Three Companies on Digital Packaging and Brand Promotion
Most of what commercial and packaging printers produce is intended, in one way or another, to support brands.
In an October 24 session held during the Digital Packaging Summit, hosted by Printing Impressions sister publication packagePRINTING at the Ponte Vedra Inn & Club in Ponte Vedra Beach, Fla., production executives of three brand-owning companies explained what that support entails and how they thought providers of digital printing and finishing services could best contribute to brand promotion.
What Do Companies Expect from Packaging Suppliers?
Responding to a question from panel moderator Kevin Karstedt (Karstedt Partners), Patrick Poitevin, a senior associate principal scientist for Mondelez International, said that what his company - a leading producer of consumer food products - principally expects of its packaging suppliers is compliance with food safety standards. Mondelez also wants the converters it works with to be able to offer a complete spectrum of package printing and finishing services.
Ray Mass, a printing technology manager in global design and packaging for Colgate Palmolive, said that the 300 printers on his provider list have to undergo strict compliance audits if they want to remain there. Mass noted that although most of them have digital print capability, some of them could be doing a better job of promoting what they can do with their digital systems.
Calvin Osterberg, director of purchasing for Rochester Midland Corp., talked about the advantages of working with a printer that has come up with a solution for digitally printing the corrugated containers the company uses. Rochester Midland now gets its corrugated boxes on as as-needed, just-in-time basis, automatically placing orders for quantities that will last no longer than five days. Turning over carton stockpiles once a week, 52 weeks a year helps the company gain more control over its finished-goods inventories, Osterberg said.
The Value Digital Production Can Offer to Brands
According to Poitevin, one of the most valuable things digital production offers brands is "decomplexity:" its ability to take steps out of the production process, shorten the supply chain, and eliminate obsolete packaging. Getting rid of plate costs is another practical benefit, he said. Mass pointed out that with the help of small, customized packaging runs made possible by digital printing, brands can stay out of the trap of having to "cram a bottle of soap into a box with 42 other products" the way some online retailers do.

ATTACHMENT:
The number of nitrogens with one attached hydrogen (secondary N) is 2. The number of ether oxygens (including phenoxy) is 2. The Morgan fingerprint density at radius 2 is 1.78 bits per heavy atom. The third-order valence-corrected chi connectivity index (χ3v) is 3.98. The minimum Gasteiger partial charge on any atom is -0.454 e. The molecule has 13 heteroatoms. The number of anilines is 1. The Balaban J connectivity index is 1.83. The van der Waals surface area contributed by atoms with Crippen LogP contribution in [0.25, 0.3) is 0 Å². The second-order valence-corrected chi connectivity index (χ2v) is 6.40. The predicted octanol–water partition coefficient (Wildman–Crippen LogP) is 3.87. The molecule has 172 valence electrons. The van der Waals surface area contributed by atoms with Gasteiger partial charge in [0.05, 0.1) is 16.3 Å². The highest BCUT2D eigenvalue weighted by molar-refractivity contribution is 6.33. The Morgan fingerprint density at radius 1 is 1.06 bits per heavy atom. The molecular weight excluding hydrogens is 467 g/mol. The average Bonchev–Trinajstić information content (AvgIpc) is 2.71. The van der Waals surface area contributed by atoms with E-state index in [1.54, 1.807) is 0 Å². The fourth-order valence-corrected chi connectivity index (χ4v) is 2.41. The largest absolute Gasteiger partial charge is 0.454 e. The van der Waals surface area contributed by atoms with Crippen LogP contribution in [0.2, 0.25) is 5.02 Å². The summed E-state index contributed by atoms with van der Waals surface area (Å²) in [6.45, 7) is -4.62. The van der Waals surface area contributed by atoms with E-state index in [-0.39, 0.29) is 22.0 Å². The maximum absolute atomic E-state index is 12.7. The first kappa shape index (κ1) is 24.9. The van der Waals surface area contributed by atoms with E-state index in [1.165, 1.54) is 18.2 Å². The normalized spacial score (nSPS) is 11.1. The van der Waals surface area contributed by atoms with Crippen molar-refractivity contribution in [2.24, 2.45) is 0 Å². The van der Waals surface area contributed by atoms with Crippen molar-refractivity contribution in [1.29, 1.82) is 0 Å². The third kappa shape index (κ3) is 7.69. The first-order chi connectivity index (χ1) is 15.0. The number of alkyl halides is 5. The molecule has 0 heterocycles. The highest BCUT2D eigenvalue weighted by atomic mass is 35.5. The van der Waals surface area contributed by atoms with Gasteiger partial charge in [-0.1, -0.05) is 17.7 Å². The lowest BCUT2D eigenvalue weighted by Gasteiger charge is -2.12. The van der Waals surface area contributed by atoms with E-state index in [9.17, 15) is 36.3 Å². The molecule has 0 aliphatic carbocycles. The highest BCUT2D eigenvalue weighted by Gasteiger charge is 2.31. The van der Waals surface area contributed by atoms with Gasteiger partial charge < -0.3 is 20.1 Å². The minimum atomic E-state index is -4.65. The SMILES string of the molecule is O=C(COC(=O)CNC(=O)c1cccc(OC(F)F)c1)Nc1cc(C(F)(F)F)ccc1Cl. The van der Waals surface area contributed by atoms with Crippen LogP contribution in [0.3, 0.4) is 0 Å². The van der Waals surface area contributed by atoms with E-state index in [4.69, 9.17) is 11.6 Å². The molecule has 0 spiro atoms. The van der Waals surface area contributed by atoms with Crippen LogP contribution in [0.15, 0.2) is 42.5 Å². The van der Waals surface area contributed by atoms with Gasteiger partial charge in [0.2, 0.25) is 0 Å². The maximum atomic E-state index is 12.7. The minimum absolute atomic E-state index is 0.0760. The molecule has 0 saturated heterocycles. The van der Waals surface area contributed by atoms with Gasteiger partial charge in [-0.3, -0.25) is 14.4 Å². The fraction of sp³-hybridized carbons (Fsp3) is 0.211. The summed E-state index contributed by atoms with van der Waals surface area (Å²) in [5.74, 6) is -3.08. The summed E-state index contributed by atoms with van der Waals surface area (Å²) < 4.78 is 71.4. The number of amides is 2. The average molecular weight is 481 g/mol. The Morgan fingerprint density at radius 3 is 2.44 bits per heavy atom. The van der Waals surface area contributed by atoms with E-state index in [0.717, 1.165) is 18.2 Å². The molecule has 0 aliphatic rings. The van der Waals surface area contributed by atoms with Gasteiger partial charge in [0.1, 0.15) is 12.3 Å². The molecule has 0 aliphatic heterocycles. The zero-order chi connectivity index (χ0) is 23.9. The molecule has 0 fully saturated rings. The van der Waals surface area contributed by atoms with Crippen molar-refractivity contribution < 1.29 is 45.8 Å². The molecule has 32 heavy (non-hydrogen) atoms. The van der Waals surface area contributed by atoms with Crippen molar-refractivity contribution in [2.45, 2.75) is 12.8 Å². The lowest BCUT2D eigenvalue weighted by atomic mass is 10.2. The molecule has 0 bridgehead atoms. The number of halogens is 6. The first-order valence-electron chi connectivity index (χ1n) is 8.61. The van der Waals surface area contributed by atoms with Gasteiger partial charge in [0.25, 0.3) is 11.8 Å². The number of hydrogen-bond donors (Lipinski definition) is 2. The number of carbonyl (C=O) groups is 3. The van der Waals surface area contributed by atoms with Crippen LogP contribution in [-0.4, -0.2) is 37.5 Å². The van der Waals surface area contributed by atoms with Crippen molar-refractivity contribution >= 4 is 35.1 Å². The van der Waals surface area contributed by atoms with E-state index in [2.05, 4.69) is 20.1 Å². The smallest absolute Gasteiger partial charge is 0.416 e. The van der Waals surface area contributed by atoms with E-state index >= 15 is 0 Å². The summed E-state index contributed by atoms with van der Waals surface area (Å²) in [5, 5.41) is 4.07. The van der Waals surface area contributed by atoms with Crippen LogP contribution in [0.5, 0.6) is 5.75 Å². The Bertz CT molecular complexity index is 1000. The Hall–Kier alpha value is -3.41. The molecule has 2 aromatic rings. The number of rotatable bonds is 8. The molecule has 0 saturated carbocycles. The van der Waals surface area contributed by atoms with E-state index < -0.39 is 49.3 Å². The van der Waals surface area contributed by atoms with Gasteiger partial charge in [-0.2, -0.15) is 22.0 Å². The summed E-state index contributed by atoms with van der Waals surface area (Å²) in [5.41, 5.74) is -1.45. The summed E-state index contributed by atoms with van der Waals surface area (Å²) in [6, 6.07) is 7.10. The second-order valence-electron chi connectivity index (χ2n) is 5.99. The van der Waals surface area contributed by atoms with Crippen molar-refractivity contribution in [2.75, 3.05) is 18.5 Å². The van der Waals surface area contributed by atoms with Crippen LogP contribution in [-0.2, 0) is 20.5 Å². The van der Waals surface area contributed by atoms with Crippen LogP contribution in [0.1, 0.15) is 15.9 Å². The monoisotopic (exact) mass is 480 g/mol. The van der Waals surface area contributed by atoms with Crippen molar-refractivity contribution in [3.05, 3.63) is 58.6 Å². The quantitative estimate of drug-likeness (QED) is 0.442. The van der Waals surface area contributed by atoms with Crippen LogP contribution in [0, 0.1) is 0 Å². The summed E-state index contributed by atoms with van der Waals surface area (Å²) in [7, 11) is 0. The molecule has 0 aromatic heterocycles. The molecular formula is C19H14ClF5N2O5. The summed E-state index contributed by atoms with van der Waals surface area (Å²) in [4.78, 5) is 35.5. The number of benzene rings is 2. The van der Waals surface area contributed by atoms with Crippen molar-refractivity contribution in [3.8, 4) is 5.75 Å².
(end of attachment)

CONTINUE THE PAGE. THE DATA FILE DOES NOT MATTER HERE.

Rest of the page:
The proverbial "what keeps you up at night" question drew some interesting responses from the panelists. Osterberg said it bothered him that some digital label printers seem still have a conventional mindset when it comes to finishing. In the same vein, Mass noted that "designers aren't geared now toward digital" to the extent they should be.
Poitevin wondered how deeply packaging printers and converters are looking into next-generation digital technologies. His worry, he said, is that "I may be running faster than the majority of the supply chain" in this respect.
All agreed that emerging technologies will be good for brands. They were reacting to an earlier presentation by Rafi Albo, owner of SEGMARKETING, which specializes in turning packaging and labels into interactive experiences through the addition of augmented reality (AR) and virtual reality.
With the help of techniques described by Albo, said Mass, regionally targeted promotions can be more effective. Osterberg said his company has found that by placing user-scannable codes on its containers, "we can speak for ourselves now" instead of having to depend on distributors to communicate important product information.
Scannable content also could be an alternative to the specially prepared safety data sheets that Rochester Midland must include with shipments of its chemical products. "Wouldn't it be cool," Osterberg said, "if we could stop all of that printing, folding, and sending and just put that little digitized item on that case so that if there's any spill down the road or any question or any problem the customer has, all they have to do is scan it and it will have a person come up to them and talk to them about how to treat it."
Turning packaging and labels into digital gateways through techniques such as augmented reality will help to drive consumer engagement with branded products, said Poitevin, enabling brands to know where their customers are and what they are spending. His concerns, however, are that "everybody has so many apps" and that 90% of them aren't actively used. What's more, once a brand employs its packaging in this way, it must be prepared to reconnect with the audience by renewing the experience with fresh content.